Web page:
“Power Bowls: 100 Perfectly Balanced Meals in a Bowl,” by Christal Sczebel. Sterling Epicure. $19.95

Photo courtesy of Sterling Epicure

There is a whole lot of information to go through before you ever reach the recipes in “Power Bowls: 100 Perfectly Balanced Meals in a Bowl.” In Part One, cookbook writer Christal Sczebel, a certified holistic nutritional consultant, explains the importance of food as fuel for our bodies. She follows that with profiles of the many ingredients called for in the book, the kitchen tools and cooking techniques required to make the dishes, and a list of special diets with substitutions for those ingredients that a person on such a diet wants to avoid. For example, readers who adhere to a Paleo diet can replace grains with a sweet potato and still maintain the bowl’s nutritional value.

The Ingredient Profiles are broken down into nine categories, among them Dairy, Complex Carbohydrates, Nuts & Seeds, Vegetables, and Fruits. Each profile details the origin, nutrients, and power properties of specific foods.

All this information serves as buildup of and explanation for the recipes that follow in Part Two, which is itself divided into parts: Wake Up Bowls, Workout Bowls, Small Bowls, Big Bowls, and Treat Bowls. Each recipe is tagged with icons that indicate whether it is dairy-free, fast-releasing energy, gluten-free, good for digestion, slow-releasing energy, vegan, or vegetarian. You’ll also learn the nutrients per serving and find variations for many of the recipes.

Though the recipes themselves are simple, it’s clear that the combinations of food resulted from a complex thought process to create a balanced meal. Many of the recipes combine foods that are not typically mixed together, say, quinoa with coconut flakes, artichokes with cucumbers, and crushed peanuts with broccoli crowns. In many cases, the vegetables are raw, shredded, and used to garnish bowls. The accompanying photos emanate healthy, colorful, fresh ingredients.

Our family decided to test a recipe from the Big Bowl section for dinner. My son Martin is experimenting with a dairy-free diet to see how it affects his athletic performance, so we read through the recipes together, landing on one that was dairy-free and described as offering the eater slow-releasing energy. Moreover, Pesto, Turkey & Kale Pasta contained many of our favorite ingredients. Like many other recipes in “Power Bowls,” it was written to make just one serving, so we tripled it. Tasty and filling, in fact it made a hearty meal for all the Nordic skiers in our house.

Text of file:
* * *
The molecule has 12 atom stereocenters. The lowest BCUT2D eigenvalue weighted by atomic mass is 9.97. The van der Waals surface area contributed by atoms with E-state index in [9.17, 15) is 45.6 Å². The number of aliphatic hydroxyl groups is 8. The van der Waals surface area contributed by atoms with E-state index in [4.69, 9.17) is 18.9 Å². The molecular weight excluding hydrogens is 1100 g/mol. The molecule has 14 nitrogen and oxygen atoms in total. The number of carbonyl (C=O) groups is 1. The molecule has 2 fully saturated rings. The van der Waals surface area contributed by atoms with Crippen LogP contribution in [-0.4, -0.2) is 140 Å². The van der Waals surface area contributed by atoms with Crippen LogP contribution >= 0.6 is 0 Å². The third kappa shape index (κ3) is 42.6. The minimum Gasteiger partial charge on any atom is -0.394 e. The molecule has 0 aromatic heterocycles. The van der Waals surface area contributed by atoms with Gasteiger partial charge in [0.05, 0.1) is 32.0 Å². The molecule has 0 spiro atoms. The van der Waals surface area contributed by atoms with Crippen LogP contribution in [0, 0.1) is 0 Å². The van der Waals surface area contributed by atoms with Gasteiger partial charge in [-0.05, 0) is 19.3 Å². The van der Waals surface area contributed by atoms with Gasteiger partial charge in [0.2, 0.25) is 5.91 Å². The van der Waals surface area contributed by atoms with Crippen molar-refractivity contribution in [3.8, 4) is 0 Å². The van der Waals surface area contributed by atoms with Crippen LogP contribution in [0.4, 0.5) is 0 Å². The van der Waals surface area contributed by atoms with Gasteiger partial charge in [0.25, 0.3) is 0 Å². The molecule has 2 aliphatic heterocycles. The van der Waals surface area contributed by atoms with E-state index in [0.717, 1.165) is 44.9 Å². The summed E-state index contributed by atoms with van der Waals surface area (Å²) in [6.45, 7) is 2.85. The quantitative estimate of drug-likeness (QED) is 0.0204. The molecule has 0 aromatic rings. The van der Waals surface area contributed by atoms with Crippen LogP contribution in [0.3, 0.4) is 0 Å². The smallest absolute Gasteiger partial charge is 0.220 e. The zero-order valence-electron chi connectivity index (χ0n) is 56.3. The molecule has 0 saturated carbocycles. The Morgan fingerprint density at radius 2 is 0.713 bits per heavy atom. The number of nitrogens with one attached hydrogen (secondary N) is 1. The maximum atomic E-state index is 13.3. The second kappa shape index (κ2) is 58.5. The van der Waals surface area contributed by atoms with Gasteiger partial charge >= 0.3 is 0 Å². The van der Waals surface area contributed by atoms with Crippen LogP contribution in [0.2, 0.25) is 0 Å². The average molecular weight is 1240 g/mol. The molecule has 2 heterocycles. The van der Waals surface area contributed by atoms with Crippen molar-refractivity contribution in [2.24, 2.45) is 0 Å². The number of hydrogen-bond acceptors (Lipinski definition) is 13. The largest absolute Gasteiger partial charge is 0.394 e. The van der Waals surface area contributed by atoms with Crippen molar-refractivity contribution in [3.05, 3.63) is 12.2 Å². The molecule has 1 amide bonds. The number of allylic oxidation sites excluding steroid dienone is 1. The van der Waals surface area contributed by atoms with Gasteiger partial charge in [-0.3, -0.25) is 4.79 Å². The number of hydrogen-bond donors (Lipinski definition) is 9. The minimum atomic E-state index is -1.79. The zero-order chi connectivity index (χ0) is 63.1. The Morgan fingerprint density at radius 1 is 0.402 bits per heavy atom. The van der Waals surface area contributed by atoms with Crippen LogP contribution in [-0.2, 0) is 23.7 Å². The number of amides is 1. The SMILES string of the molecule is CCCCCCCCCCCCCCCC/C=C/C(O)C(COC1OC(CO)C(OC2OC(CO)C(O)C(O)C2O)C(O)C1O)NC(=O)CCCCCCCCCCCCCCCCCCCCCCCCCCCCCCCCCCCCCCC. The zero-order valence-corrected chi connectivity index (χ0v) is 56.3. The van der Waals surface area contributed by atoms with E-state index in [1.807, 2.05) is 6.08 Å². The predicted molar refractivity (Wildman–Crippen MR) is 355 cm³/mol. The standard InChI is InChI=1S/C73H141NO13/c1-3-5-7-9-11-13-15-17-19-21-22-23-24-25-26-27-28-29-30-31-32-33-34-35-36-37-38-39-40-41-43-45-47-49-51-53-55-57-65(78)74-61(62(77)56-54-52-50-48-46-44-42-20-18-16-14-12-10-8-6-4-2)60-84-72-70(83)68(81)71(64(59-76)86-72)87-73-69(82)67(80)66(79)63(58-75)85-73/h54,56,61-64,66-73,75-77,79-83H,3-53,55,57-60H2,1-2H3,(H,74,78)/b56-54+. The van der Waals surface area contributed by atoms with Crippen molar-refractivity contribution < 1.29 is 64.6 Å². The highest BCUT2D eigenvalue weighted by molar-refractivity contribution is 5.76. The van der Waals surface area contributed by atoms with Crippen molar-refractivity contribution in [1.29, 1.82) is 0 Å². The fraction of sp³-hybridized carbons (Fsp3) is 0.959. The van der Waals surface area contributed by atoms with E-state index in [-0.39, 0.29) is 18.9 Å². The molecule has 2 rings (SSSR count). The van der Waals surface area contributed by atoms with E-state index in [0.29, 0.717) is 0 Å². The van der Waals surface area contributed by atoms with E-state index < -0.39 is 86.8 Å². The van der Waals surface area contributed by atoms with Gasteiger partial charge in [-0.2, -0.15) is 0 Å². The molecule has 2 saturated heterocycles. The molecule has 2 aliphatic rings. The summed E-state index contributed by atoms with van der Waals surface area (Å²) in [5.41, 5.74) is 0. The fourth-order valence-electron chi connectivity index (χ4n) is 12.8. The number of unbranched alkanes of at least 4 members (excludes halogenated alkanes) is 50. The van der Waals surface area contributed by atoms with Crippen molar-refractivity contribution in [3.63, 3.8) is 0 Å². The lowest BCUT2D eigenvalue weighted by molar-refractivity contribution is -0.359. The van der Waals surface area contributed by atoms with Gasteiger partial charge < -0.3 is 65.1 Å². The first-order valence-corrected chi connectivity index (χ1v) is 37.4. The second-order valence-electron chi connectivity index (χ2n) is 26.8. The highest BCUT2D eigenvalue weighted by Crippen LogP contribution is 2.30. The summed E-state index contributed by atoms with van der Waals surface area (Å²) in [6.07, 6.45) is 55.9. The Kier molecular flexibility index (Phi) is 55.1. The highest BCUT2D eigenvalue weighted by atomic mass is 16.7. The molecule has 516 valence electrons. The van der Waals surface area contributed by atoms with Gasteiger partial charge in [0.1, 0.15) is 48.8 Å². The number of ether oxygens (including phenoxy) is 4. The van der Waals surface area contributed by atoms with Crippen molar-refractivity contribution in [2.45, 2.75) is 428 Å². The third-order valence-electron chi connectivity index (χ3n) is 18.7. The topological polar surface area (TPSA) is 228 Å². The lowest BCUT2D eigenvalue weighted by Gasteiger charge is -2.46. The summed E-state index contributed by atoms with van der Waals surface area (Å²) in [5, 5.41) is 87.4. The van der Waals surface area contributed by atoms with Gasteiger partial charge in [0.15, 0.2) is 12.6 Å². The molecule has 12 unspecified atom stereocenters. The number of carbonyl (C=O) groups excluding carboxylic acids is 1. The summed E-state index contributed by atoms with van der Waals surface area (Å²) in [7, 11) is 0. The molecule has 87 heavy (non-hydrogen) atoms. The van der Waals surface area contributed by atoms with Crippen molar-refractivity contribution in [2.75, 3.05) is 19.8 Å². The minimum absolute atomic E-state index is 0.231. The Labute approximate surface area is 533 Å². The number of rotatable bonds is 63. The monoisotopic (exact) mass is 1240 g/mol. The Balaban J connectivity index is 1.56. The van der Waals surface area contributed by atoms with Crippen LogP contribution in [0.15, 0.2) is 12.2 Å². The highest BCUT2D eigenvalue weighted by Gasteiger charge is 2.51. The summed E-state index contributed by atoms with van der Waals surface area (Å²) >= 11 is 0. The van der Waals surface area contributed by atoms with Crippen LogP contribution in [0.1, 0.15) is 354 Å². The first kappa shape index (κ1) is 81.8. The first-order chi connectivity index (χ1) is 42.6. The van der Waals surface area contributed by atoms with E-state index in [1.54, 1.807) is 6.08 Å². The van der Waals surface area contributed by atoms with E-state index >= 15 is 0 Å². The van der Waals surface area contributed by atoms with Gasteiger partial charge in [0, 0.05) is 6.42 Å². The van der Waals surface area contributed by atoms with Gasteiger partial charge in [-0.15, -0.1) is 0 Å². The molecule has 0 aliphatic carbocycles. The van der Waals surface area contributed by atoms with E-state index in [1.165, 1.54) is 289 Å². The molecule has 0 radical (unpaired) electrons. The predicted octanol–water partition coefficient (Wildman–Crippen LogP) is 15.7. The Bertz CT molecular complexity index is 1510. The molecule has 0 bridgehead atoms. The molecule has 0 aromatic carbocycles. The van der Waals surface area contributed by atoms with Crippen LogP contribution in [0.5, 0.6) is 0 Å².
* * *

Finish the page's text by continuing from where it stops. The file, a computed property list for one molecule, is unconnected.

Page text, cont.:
“Power Bowls” encourages readers/cooks to eat good, nutrient-rich food, and makes it easy to do so by offering many simple, flavorful recipes. It’s both inspiring and empowering to learn how our diets can help our bodies function at their best. I can already imagine that Martin will be taking this book with him when he heads off to college in a few years.


Recipe from “Power Bowls: 100 Perfectly Balanced Meals in a Bowl.”

Serves 1

1 cup torn kale

¼ teaspoon salt


1 cup cooked gluten-free or whole-grain pasta

2 tablespoons pesto

3 ounces baked or grilled turkey breast, chopped

2 sun-dried tomatoes, jarred in oil, chopped

Sprig of fresh basil

Pinch of black pepper


2 lemon wedges

1. Place the kale in a large bowl, sprinkle it with salt, and massage the leaves gently with your hands for 1 to 2 minutes, to soften them.

2. Place the cooked pasta in a separate bowl and stir in 1 tablespoon of the pesto to coat the pasta. Spoon the pasta on top of the kale.

3. In the same bowl, combine the turkey breast and the remaining 1 tablespoon pesto, and stir to coat.

4. Place the turkey on top of the kale and pasta. Add the chopped sun-dried tomatoes. Place the sprig of basil in the middle of the bowl, sprinkle with a pinch of black pepper, and squeeze the lemon wedges over. Serve immediately.

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